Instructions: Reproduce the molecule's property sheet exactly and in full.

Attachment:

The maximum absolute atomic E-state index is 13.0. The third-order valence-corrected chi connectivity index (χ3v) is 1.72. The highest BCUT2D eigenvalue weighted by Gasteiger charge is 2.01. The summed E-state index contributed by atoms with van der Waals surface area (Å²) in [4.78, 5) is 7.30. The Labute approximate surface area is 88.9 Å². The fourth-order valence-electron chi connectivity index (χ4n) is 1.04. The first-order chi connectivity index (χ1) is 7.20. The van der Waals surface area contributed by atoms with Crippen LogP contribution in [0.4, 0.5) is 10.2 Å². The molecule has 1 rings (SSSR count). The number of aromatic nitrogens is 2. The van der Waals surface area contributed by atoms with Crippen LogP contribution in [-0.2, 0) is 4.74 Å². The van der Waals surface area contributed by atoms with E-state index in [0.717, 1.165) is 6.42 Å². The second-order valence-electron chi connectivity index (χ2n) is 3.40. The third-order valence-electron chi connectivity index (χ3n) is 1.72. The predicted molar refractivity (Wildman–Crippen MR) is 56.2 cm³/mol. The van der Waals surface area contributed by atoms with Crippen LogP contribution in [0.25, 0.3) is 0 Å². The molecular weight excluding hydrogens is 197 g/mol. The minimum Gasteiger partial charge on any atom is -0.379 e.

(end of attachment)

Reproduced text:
The maximum absolute atomic E-state index is 13.0. The third-order valence-corrected chi connectivity index (χ3v) is 1.72. The highest BCUT2D eigenvalue weighted by Gasteiger charge is 2.01. The summed E-state index contributed by atoms with van der Waals surface area (Å²) in [4.78, 5) is 7.30. The Labute approximate surface area is 88.9 Å². The fourth-order valence-electron chi connectivity index (χ4n) is 1.04. The first-order chi connectivity index (χ1) is 7.20. The van der Waals surface area contributed by atoms with Crippen LogP contribution in [0.4, 0.5) is 10.2 Å². The molecule has 1 rings (SSSR count). The number of aromatic nitrogens is 2. The van der Waals surface area contributed by atoms with Crippen LogP contribution in [-0.2, 0) is 4.74 Å². The van der Waals surface area contributed by atoms with E-state index in [0.717, 1.165) is 6.42 Å². The second-order valence-electron chi connectivity index (χ2n) is 3.40. The third-order valence-electron chi connectivity index (χ3n) is 1.72. The predicted molar refractivity (Wildman–Crippen MR) is 56.2 cm³/mol. The van der Waals surface area contributed by atoms with Crippen LogP contribution in [0.25, 0.3) is 0 Å². The molecular weight excluding hydrogens is 197 g/mol. The minimum Gasteiger partial charge on any atom is -0.379 e.